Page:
At the 1980 Republican convention in Detroit I came within a few telephone digits of reporting that Ronald Reagan had offered the vice presidential candidacy to Gerald Ford before deciding my information was too soft. Seven years later, misled by a "reliable" source, I reported that a special white house panel would soon accuse presidential chief-of-staff Donald Regan of leading the Iran-Contra cover-up. I retracted that erroneous "scoop" later the same evening.
So my initial sentiment when a major news organization like CBS botches a big one is both sympathy and empathy. I know what it's like to have the smell of the hunt in your nostrils, the building euphoria as pieces of a big story fall into place, the adrenalin rush as you watch your enterprise make air and know that millions of others are watching too.
But I felt a sense of professional betrayal as Dan Rather and colleagues defended their 60-Minutes report providing documentary "proof" that George W. Bush had shirked his duties as a Texas air national guardsman and that his superior, Lt. Colonel Jerry B. Killian—now long deceased—had been pressed to "sugar-coat" the affair.
After an odd couple assortment of bloggers and traditional news organizations raised doubts about what CBS claimed were Killian's notes, the network's position began to unravel. Their source, Bill Burkett, turned out to be a disgruntled former Texas guardsman who had long been on an anti-Bush vendetta. As a quid pro quo for delivering the material, he had demanded access to a top Kerry campaign official, a request senior 60-Minutes producer Mary Mapes obliged, contacting Joe Lockhart days before the piece aired. Burkett would later say he lied about his own source for the documents, something even a desk assistant could have discovered had the CBS team insisted on establishing a chain of custody. Instead, CBS rushed to air despite caveats from its own document experts that serious authenticity questions were unanswered.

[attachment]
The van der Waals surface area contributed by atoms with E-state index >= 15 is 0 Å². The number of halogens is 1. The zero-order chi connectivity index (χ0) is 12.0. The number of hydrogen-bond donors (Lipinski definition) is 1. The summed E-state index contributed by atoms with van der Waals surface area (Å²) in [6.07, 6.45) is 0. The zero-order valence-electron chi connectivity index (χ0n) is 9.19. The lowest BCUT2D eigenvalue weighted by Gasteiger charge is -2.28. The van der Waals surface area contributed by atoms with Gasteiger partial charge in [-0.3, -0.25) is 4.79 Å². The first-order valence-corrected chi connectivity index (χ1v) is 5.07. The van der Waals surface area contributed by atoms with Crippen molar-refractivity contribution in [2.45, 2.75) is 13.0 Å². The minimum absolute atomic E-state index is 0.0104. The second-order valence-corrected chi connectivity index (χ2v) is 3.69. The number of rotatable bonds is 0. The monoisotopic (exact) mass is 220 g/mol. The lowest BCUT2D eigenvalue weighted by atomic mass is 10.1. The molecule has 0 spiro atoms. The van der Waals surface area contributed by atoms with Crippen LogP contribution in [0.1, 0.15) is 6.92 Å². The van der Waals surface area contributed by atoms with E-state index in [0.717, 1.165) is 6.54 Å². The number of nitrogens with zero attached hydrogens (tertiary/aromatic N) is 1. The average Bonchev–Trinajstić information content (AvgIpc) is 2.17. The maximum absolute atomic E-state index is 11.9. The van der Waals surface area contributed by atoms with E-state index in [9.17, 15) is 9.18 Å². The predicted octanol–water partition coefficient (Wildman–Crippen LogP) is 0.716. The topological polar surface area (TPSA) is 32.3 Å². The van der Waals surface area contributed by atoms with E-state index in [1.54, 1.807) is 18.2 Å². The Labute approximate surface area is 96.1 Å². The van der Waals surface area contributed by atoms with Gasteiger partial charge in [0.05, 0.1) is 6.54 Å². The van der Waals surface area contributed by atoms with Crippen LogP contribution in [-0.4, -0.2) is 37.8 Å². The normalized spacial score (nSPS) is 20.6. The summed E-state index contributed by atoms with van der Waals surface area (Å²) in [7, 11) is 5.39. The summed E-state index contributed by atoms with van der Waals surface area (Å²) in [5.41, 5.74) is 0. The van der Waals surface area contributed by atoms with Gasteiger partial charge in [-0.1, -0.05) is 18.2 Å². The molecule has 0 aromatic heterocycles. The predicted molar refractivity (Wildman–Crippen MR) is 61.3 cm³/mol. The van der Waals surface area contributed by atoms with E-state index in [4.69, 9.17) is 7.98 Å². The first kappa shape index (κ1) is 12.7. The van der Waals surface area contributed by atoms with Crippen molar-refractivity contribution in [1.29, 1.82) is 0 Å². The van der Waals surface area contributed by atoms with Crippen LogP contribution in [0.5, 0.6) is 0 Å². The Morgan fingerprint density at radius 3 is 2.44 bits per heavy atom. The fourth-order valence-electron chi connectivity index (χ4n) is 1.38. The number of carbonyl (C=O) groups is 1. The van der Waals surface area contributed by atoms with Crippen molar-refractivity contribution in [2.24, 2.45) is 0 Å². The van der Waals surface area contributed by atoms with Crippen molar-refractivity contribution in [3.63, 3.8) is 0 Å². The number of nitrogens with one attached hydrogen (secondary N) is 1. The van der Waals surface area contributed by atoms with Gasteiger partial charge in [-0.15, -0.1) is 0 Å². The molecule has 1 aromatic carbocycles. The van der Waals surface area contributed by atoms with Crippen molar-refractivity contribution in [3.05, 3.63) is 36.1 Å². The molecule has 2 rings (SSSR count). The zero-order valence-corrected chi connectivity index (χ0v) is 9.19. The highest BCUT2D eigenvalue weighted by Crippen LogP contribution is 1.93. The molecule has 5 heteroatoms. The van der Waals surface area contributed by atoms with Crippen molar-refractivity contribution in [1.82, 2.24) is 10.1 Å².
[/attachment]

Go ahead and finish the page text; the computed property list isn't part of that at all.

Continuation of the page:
Unconscionably, Rather vouched for the documents' authenticity and attacked critics as "partisan." Even after acknowledging he could no longer defend the papers, he offered no retraction of the story, instead claiming that the "heart" of the report attacking the president was unchallenged.
Unchallenged indeed! Without the documents there was no heart of the report, only thirty year-old hearsay. Without them the report would never have made 60-Minutes, or the Evening News, or for that matter, the Podunk Press. What was on display at CBS appears to have been a "get George Bush" mentality—colleagues said Ms. Mapes had been working the story for five years—compounded by the abdication of editorial responsibility by those who turn meek in the presence of Mr. Rather.
CBS has now retained a committee of two—former attorney general Dick Thornburg and former Associate Press President Louis D. Boccardi—to explore what went wrong and why. Similar post-debacle inquires at the New York Times, USA Today and CNN have resulted in personnel changes up to the very top. CBS, a monument to the arrogance of fading network power, might look better with that sort of makeover.